The study of Propriedade Privada, a contemporary ballet work by Companhia Olga Roriz with João Mendes Ribeiro (b. 1960) as a scenographer, has illuminated our understanding of the combination of three arts: architecture, scenography, and music. We also analised the scenograhic work involved in the production of Jean-Michel Jarre (b. 1948), in which scenography is connected with music with a very strong visual impact. Jarre uses visual projections on buildings’ façades, employs fireworks, light lasers, and tridimensional effects with electronic sound elements (as in Oxigen

Moscow, premiered in 1997).

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The case of Xenakis

Iannis Xenakis was, as mentioned above, both an architect and a composer. He was born in 1922, and graduated in civil engineering. As an engineer, he worked with the famous Le Corbusier, also mentioned above. Le Corbusier was particularly interested in the golden ratio and the Fibonacci sequence in respect to architecture. [7] Kanach refers that Xenakis was a composer, an architect, and a mathematician, and that this fact is reflected in his music [8]. According to Duarte, Xenakis tried to link architec-ture and music in conceptual terms, by creating visually and acoustic mutations and aiming at the technical optimization of the auditory experience. [3] Xenakis view of music in space is vital for the understanding of his production as a musician. He worked simultaneously as composer and architect. [4] The Cité de la Musique in Paris has been considered as the climax of his evolution as artist both in architecture and music. Sterken notes that “His [Xenakis’] elaborate proposal for a City of Music in Paris can be considered the climax of this evolution. Thus, a shift will be revealed from an abstract, conceptual relation between music and architecture, to a more sen-sual and practical approach to sound and space.” [4]

Beside having worked and learned from Le Corbusier, Xenakis was a music student of Olivier Messiaen (1908‒1992). Speaking of Xenakis, Messiaen remarked that “I understood straight away that he was not someone like the others. [...] He is of superior intelligence. [...] This was a man so much out of the ordinary that I said... No, you are almost thirty, you have the good fortune of being Greek, of being an ar-chitect and having studied special mathematics. Take advantage of these things. Do them in your music”.[9] Xenakis strictly followed Messiaen’s advice. His early musi-cal work involves two elements from the world of architecture: the “modulor”, and graphic paper. In Metastasis (1953‒54) Xenakis proposed to illustrate the relation, which he considered as obvious, between “sound volumes” and straight lines. “Metas-tasis is a literal sonic interpretation of this idea: here, ‘sound volumes’ are created on the basis of simple straight lines (glissandi).” [4] The Philips Pavilion (a world’s fair construction created for the Expo’58 in Brussels by Corbusier and his architects,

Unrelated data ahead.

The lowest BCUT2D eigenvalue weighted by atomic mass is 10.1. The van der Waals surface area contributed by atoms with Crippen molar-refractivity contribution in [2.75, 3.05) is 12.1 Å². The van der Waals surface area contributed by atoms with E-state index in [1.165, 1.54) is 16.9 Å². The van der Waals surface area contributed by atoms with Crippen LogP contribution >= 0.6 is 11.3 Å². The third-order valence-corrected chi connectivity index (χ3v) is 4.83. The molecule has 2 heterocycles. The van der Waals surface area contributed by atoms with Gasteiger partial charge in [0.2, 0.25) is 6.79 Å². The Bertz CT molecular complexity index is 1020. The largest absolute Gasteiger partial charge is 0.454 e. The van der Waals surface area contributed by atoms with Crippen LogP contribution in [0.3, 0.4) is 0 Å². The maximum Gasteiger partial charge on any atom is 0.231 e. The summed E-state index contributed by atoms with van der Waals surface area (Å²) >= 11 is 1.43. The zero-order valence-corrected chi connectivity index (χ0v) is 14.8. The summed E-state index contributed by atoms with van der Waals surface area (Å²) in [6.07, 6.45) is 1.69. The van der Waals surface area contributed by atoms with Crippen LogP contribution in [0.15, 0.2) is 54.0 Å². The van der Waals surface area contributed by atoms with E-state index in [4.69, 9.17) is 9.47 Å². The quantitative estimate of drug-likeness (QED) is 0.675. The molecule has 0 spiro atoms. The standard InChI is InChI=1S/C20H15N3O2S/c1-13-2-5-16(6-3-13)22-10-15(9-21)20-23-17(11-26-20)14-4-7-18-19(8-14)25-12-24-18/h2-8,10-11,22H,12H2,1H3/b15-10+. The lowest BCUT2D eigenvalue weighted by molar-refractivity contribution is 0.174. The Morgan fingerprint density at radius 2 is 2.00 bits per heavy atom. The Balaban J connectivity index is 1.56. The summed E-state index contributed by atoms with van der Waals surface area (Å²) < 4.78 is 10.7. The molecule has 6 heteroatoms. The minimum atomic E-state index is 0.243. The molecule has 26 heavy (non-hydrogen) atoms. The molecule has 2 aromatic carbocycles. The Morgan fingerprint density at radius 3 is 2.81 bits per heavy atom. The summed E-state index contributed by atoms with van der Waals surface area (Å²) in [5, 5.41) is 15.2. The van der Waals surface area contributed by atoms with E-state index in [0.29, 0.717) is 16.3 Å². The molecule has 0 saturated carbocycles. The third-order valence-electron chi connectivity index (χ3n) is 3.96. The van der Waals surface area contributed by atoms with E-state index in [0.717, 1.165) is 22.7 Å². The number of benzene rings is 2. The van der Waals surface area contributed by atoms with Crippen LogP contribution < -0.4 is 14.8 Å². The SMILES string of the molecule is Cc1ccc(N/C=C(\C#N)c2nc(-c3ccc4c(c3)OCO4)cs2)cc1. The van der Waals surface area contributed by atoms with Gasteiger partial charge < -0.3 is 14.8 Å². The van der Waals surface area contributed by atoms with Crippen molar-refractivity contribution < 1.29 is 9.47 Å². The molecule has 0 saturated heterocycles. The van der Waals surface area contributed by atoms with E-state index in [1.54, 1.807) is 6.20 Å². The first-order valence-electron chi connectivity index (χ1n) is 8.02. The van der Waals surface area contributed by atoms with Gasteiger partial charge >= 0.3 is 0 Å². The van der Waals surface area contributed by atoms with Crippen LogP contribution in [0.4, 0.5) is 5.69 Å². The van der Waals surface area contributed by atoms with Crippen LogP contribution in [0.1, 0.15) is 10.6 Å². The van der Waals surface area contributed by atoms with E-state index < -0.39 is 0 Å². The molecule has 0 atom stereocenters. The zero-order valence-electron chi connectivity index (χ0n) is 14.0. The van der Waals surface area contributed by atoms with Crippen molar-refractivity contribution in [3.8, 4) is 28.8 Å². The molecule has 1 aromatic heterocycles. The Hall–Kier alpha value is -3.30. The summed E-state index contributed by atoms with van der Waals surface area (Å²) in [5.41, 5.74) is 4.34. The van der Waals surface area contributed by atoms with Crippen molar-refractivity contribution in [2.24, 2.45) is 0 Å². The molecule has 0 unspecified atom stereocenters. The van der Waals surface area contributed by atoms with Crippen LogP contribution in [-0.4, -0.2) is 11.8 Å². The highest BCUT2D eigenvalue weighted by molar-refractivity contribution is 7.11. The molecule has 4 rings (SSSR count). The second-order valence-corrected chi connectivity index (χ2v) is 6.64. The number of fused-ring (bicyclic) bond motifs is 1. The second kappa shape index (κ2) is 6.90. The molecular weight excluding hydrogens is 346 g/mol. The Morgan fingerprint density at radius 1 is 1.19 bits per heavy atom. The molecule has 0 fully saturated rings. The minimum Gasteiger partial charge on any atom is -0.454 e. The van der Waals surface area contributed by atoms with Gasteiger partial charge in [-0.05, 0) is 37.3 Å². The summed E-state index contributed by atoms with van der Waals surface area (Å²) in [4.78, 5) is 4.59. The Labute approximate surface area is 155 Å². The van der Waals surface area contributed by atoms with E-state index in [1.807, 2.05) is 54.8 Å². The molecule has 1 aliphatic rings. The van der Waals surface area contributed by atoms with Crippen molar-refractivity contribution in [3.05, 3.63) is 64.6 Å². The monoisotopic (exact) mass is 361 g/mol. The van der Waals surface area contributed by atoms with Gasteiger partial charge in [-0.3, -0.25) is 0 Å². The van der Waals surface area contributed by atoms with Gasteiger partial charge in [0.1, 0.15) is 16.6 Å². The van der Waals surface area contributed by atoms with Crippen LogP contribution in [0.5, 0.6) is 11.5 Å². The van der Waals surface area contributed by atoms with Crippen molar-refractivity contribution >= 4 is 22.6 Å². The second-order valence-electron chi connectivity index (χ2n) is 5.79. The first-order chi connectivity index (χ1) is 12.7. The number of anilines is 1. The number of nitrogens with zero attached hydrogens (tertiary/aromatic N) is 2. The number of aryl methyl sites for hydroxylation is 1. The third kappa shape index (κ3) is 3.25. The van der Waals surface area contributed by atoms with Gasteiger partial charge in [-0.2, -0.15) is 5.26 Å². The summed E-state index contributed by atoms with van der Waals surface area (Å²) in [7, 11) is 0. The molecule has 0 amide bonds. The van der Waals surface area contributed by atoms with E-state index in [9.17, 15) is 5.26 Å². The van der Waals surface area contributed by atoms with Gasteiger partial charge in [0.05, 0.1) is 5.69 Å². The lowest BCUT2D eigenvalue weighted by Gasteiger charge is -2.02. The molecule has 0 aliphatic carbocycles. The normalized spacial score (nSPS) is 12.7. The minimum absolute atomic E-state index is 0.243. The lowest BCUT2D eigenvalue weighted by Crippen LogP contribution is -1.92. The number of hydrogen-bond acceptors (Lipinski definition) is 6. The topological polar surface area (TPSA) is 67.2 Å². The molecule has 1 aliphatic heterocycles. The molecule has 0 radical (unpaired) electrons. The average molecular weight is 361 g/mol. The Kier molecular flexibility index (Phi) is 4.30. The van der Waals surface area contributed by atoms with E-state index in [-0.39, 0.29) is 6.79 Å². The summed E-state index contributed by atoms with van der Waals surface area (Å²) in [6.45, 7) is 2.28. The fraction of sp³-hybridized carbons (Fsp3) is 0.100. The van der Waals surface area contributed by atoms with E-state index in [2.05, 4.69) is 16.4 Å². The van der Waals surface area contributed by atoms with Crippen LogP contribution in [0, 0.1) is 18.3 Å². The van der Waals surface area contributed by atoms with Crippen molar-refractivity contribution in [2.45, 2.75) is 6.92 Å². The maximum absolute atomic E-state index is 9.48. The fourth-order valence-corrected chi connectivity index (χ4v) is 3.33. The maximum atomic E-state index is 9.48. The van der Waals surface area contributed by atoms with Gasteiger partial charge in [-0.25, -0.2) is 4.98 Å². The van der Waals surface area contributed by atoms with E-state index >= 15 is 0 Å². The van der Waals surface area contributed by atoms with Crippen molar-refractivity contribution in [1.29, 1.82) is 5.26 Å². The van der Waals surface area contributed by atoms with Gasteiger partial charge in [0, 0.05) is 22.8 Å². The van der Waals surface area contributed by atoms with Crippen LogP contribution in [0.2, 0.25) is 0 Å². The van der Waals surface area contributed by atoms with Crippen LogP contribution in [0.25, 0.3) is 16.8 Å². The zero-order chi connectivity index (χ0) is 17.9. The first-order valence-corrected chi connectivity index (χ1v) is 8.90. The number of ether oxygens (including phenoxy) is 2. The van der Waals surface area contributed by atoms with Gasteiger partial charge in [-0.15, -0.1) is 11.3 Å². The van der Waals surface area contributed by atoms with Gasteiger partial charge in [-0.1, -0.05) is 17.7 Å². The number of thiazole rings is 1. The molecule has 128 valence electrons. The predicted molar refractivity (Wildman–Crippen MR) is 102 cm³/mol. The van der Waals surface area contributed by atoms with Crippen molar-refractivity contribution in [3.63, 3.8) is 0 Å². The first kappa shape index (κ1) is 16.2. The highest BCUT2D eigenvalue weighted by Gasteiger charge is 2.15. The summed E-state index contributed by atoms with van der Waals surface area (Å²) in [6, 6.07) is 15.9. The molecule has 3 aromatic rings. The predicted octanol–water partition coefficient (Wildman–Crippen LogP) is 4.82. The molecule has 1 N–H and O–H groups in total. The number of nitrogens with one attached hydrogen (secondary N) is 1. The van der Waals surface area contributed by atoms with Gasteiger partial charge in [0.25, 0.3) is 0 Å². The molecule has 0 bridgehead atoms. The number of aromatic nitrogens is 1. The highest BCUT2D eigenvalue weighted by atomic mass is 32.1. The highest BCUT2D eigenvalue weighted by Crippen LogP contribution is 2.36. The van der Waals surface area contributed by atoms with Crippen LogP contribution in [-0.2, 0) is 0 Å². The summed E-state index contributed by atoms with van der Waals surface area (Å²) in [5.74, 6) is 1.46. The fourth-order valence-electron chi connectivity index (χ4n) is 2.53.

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in-cluding Xenakis), presents evident visual similarities with the score of Metastasis.

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Concluding remark

This essay presents a personal architect’s view on the subject of the connections be-tween architecture and music. It refers to some of the abundant literature about this topic; and also to famous examples of such connections. The connection between the two arts seems mutual. Music may be viewed, metaphorically, as architecture. Music, in many cases, may be composed for architectural spaces, and should therefore be considered in relation to them. Sound architecture involves musical concepts.

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Acknowledgements

This work has the financial support of the Project Lab2PT - Landscapes, Heritage and Territory laboratory - AUR/04509 and FCT through national funds and when applica-ble of the FEDER co-financing, in the aim of the new partnership agreement PT2020 and COMPETE2020 - POCI 01 0145 FEDER 007528.

References

[1] M. Botta, Ética do construir, Ed. 70, Lisboa, Portugal, 1998

[2] B. Zevi, Architectura in nuce. Uma definição de Arquitectura, Ed. 70, Lisboa, Portugal, 1996

[3] L.T. Roque, Arquitetura e Música. Uma visão estruturalista, Paripo Ed., Porto, Portugal, 2008

[4] S. Sterken, “Music as an Art of Space: Interactions between Music and Architec-ture in the Work of Iannis Xenakis”, M.W. Muecke, M.S. (editors), Resonance:

Essays on the Intersection of Music and Architecture, Volume 1, pp.21-51,

Cu-licidae Architectural Press, Ames, USA, 2007

[5] E. Hanslick, Do belo musical, Ed. 70, Lisboa, Portugal, 1991

[6] J.M. Ribeiro,Arquitectura e Cenografia, Ed. XM, Coimbra, Portugal, 2003

[7] J.K. Irwin, “Ratio and the Divine Proportions: Le Corbusier and Rudolf Witt-kower.”, Proceedings of the International Congress Le Corbusier, 50 years later, http://ocs.editorial.upv.es/index.php/LC2015/LC2015/paper/viewFile/743/1293 (2015, accessed 07 January 2017)

[8] M.A.R. Larrea, Música de la Arquitetura, Ed. AKAL, Madrid, Spain, 2009 [9] N. Matossian, Xenakis, Kahn and Averill, London, UK,1986